Sessions / Poster
Office 365 Forms is a useful service which collects students’ feedback. It is generally used to create feedback questionnaires due to the easy access and collection of data. However, Office 365 Forms is also worthwhile in creating review quizzes which students can easily access with their smartphones. Students scan the QR code of quizzes created via Office 365 Form and then send the answers. The results of the quizzes pop up on their smartphones immediately so that students can see their test results promptly. This can help university students obtain a small sense of accomplishment. Motivating undergraduate students in liberal arts classes to study English is challenging even though they are expected to pass STEP Eiken grade 2 by the end of the course. The forms can be used for building vocabulary as well as reading comprehension proficiency. I did a pre and a post survey asking university students how they felt about their vocabulary building skills. In addition, I did a post survey on how satisfied the students were with the usage of the feedback questionnaires via Office 365 form. The results will be shown in the poster presentation.
English for Mathematics is a series of workshops designed for university students and teachers of mathematics at a Japanese institute of technology. Sessions are offered to provide students with additional opportunities to practice English in an area of interest. The focus of the workshops for attending content teachers is on developing language skills to teach their content area in English. In previous iterations, these workshops have focused on general mathematics topics, teaching English through content. In the fall 2019 semester the content was changed from general topics in mathematics to applied mathematics, specifically space and aerospace engineering. These topics contained familiar mathematical concepts, but solving word problems with many new vocabulary items caused the learners difficulty. To address this issue, Quizlet word lists were created and distributed via the Slack application for learners to practice before and during each session. Slack is a work-oriented messaging platform that has intuitive workspace management for handling multifaceted projects. Using both of these applications allowed the attendees to prepare and acquire the vocabulary more quickly. Slack provided the space to share ideas and ask questions, while Quizlet allowed for a more interesting and diversified way to practice new vocabulary.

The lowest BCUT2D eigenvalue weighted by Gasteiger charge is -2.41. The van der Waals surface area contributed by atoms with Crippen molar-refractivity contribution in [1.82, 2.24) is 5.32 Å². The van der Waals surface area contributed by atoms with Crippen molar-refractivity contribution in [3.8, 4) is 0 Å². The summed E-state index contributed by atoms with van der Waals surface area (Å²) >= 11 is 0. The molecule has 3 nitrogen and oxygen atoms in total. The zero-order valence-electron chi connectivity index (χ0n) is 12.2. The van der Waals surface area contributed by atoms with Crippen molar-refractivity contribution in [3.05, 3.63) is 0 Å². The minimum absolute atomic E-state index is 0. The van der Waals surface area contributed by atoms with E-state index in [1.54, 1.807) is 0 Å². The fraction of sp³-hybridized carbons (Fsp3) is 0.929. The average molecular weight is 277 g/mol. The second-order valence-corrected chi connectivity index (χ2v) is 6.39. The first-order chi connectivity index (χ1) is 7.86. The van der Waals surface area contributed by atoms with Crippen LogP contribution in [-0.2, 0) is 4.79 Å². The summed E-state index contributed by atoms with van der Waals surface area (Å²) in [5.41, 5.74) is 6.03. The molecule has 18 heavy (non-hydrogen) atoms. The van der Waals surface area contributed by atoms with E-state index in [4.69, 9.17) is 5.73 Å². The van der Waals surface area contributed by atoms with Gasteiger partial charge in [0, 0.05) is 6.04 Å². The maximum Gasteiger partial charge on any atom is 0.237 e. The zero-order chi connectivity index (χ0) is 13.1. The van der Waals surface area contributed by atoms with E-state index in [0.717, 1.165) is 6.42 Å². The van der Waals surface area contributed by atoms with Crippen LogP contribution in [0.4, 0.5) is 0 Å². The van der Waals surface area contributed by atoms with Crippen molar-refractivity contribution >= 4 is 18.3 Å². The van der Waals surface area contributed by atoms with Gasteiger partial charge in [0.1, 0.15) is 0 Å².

This poster presentation will explain why Quizlet and Slack were used and how each were implemented. The presenter will also discuss examples of the content-specific vocabulary included and how Quizlet improved the learners' experience. Details from an example session will also be shared.
When writing grammar test items, the item writer is often reliant on intuition and professional judgement in selecting distractors and structuring samples. However, one criticism of this is that it is open to bias and misjudgments that can reduce the reliability and validity of a test. The English Language Program at International University of Japan was recently tasked with improving the grammar portion of a placement test. The purpose of the placement test is to determine which incoming students need further language support for their English-only Masters degrees. To improve the test, we took a visual approach that helped us to make decisions about test constructs, specific items and distractors. Through analysis of a learner corpus and an academic corpus, we created visual plots, including mosaic plots, residual plots, word clouds and bar charts which work alongside standard concordancing software in helping us to improve the placement test. This poster focuses on how we put visualization into practice in order to construct test items by explaining how we interpreted the various plots. The poster will also outline how the plots were generated and offer further suggestions for automating this process in the future.
How to decrease teaching administration while maintaining learning outcomes by using CALL without LMS #4
This presentation is for computer system administrators seeking to reduce LMS (learner management system) costs while maintaining learning outcomes.
LMSs track when and what students learn. For each student and learning task, the LMS reports variables such as the length of time spent on the task (time on task),the number of renditions of the task (practice count), correctness of the renditions (response accuracy), and the tasks preceding and following the task (task order). These statistics are valuable yet too voluminous and detailed to be analyzed while learning is taking place. LMSs are costly to install and administer. Some features are rarely used, either because there are extraneous features, or because there is insufficient personnel to use them.
By contrast, web servers that merely ask questions and provide answers to users are almost as effective as LMSs. Adaptive testing increases learning efficiency. Opening the system to the public showcases the institution's capability. Not tracking the learners' learning history reduces costs.